Exploring the PowerCLI cmdlets – Get-NicTeamingPolicy

One of the new cmdlets from PowerCLU 4.0 Update 1 is Get-NicTeamingPolicy, so what does this do ?

It retrieves the Nic teaming policies of the specified virtual switches and virtual port groups, obviously !

So how can we use this cmdlet ?

Well, as it details the teaming policies of either a virtual switch or a portgroup then we will need to give it a…virtual switch or a portgroup, so how do we do this, lets try a one-liner:

Get-VMHost | Get-VirtualSwitch | Get-NicTeamingPolicy

This will do as it says on the tin, get a list of the hosts, for each of these it will get a list of virtual switches attached to the hosts and then list their nic teaming policies, the output is as so:

image

Not very user friendly hey !

So lets get this useful information into a nicer looking format, to do this we can choose the fields we want, add a few more extra items from the existing vmhost and vswitch objects to give us a more meaningful output:

Foreach ($VMHost in Get-VMHost){
Foreach ($vSwitch in ($VMHost |Get-VirtualSwitch )){
$NicTeaming = Get-NicTeamingPolicy -VirtualSwitch $vSwitch
$obj = new-object psobject
$obj |Add-Member -membertype NoteProperty -Name Host -value $VMHost
$obj |Add-Member -membertype NoteProperty -Name vSwitch -value $vSwitch
$obj |Add-Member -membertype NoteProperty -Name NumPorts -value $vSwitch.NumPorts
$obj |Add-Member -membertype NoteProperty -Name NumPortsAvailable -value $vSwitch.NumPortsAvailable
$PG = $vSwitch |Get-VirtualPortGroup
If ($PG.Count-gt 1){
$obj |Add-Member -membertype NoteProperty -Name PortGroups -value ([string]::join( ,,($PG)))
}
Else {
$obj | Add-Member -membertype NoteProperty -Name PortGroups -value $PG
}
$obj |Add-Member -membertype NoteProperty -Name BeaconInterval -value $NicTeaming.BeaconInterval
$obj |Add-Member -membertype NoteProperty -Name LoadBalancingPolicy -value $NicTeaming.LoadBalancingPolicy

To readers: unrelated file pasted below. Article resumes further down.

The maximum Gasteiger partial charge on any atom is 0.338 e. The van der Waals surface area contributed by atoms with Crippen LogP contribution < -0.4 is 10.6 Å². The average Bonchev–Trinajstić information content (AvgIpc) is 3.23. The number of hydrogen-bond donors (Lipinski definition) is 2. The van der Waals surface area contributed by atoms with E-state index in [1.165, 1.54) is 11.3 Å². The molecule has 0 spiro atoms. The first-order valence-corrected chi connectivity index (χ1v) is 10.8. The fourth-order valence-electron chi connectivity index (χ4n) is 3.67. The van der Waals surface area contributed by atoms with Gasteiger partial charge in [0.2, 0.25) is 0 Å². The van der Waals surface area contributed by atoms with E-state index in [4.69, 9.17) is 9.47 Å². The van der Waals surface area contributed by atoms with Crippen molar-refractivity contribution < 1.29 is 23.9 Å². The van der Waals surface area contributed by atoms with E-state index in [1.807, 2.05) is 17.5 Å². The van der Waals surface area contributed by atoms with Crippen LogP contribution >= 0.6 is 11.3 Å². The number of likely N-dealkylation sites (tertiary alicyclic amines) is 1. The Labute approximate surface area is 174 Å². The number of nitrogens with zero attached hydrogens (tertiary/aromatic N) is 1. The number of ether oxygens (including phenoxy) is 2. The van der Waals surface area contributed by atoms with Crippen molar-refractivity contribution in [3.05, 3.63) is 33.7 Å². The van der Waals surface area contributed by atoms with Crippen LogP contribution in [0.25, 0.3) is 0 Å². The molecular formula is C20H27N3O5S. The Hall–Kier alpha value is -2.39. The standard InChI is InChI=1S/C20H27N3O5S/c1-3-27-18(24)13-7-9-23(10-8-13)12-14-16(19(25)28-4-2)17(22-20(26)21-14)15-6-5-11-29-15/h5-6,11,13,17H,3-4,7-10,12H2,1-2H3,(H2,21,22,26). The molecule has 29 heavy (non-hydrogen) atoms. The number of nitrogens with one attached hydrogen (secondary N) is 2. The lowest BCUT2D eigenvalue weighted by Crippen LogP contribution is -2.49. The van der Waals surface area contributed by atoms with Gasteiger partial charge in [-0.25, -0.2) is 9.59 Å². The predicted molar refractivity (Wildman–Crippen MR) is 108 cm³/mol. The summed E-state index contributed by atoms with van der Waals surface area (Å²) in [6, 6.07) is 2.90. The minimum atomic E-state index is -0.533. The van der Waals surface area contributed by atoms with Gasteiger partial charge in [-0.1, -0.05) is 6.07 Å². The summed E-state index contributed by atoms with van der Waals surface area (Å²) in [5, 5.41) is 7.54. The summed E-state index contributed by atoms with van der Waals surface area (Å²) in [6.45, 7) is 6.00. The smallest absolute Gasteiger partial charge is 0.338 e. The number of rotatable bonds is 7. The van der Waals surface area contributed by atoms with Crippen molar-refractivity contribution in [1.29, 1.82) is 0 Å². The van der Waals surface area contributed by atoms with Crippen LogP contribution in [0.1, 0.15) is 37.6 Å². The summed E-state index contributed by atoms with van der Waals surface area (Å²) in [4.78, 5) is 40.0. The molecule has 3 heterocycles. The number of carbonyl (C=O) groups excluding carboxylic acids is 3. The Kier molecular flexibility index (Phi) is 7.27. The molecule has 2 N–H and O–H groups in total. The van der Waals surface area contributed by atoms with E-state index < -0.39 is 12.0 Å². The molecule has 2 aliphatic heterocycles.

$obj |Add-Member -membertype NoteProperty -Name NetworkFailoverDetectionPolicy -value $NicTeaming.NetworkFailoverDetectionPolicy
$obj |Add-Member -membertype NoteProperty -Name NotifySwitches -value $NicTeaming.NotifySwitches
$obj |Add-Member -membertype NoteProperty -Name FailbackEnabled -value $NicTeaming.FailbackEnabled
If ($NicTeaming.ActiveNic-gt 1){
$obj |Add-Member -membertype NoteProperty -Name ActiveNic -value ([string]::join( ,,($NicTeaming.ActiveNic)))
}
Else {
$obj |Add-Member -membertype NoteProperty -Name ActiveNic -value $NicTeaming.ActiveNic
}
If ($NicTeaming.StandbyNic-gt 1){
$obj |Add-Member -membertype NoteProperty -Name StandbyNic -value ([string]::join( ,,($NicTeaming.StandbyNic)))
}
Else {
$obj |Add-Member -membertype NoteProperty -Name StandbyNic -value $NicTeaming.StandbyNic
}
If ($NicTeaming.UnusedNic-gt 1){
$obj |Add-Member -membertype NoteProperty -Name UnusedNic -value ([string]::join( ,,($NicTeaming.UnusedNic)))
}
Else {
$obj |Add-Member -membertype NoteProperty -Name UnusedNic -value $NicTeaming.UnusedNic
}
$obj |Add-Member -membertype NoteProperty -Name CheckBeacon -value $NicTeaming.CheckBeacon
$obj
}
}

And the output now looks a little more friendly:

image

And if we want to make it even more friendlier to view then we can add it into VESI, it will of course be available in the next version of my PowerPack (due out soon)…

image

And don’t forget, with VESI it is easy to apply filters to the resulting output allowing you to easily check for inconsistencies in your teaming policies and vswitch settings…

image

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